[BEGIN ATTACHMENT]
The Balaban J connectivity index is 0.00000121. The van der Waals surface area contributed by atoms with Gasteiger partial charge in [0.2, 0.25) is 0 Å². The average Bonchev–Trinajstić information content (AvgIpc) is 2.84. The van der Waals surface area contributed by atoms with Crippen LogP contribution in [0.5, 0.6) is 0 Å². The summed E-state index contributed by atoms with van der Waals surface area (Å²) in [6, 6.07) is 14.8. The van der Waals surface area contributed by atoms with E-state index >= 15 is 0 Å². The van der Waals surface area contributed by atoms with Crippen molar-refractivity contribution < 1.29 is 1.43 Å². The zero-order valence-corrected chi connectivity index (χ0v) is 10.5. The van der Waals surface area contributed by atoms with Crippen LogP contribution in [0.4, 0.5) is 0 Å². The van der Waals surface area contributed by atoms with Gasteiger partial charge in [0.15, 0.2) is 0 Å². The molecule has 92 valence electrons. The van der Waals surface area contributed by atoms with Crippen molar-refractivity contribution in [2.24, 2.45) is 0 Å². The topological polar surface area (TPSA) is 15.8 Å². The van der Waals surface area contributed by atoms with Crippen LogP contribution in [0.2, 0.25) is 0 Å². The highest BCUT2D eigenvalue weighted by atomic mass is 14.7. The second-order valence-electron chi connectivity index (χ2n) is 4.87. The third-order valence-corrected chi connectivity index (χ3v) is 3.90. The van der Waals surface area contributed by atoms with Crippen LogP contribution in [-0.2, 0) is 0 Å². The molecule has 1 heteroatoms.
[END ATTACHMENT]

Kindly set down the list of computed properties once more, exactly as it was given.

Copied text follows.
The Balaban J connectivity index is 0.00000121. The van der Waals surface area contributed by atoms with Gasteiger partial charge in [0.2, 0.25) is 0 Å². The average Bonchev–Trinajstić information content (AvgIpc) is 2.84. The van der Waals surface area contributed by atoms with Crippen LogP contribution in [0.5, 0.6) is 0 Å². The summed E-state index contributed by atoms with van der Waals surface area (Å²) in [6, 6.07) is 14.8. The van der Waals surface area contributed by atoms with E-state index >= 15 is 0 Å². The van der Waals surface area contributed by atoms with Crippen molar-refractivity contribution < 1.29 is 1.43 Å². The zero-order valence-corrected chi connectivity index (χ0v) is 10.5. The van der Waals surface area contributed by atoms with Crippen LogP contribution in [0.4, 0.5) is 0 Å². The van der Waals surface area contributed by atoms with Gasteiger partial charge in [0.15, 0.2) is 0 Å². The molecule has 92 valence electrons. The van der Waals surface area contributed by atoms with Crippen molar-refractivity contribution in [2.24, 2.45) is 0 Å². The topological polar surface area (TPSA) is 15.8 Å². The van der Waals surface area contributed by atoms with Crippen LogP contribution in [0.2, 0.25) is 0 Å². The highest BCUT2D eigenvalue weighted by atomic mass is 14.7. The second-order valence-electron chi connectivity index (χ2n) is 4.87. The third-order valence-corrected chi connectivity index (χ3v) is 3.90. The van der Waals surface area contributed by atoms with Crippen LogP contribution in [-0.2, 0) is 0 Å². The molecule has 1 heteroatoms.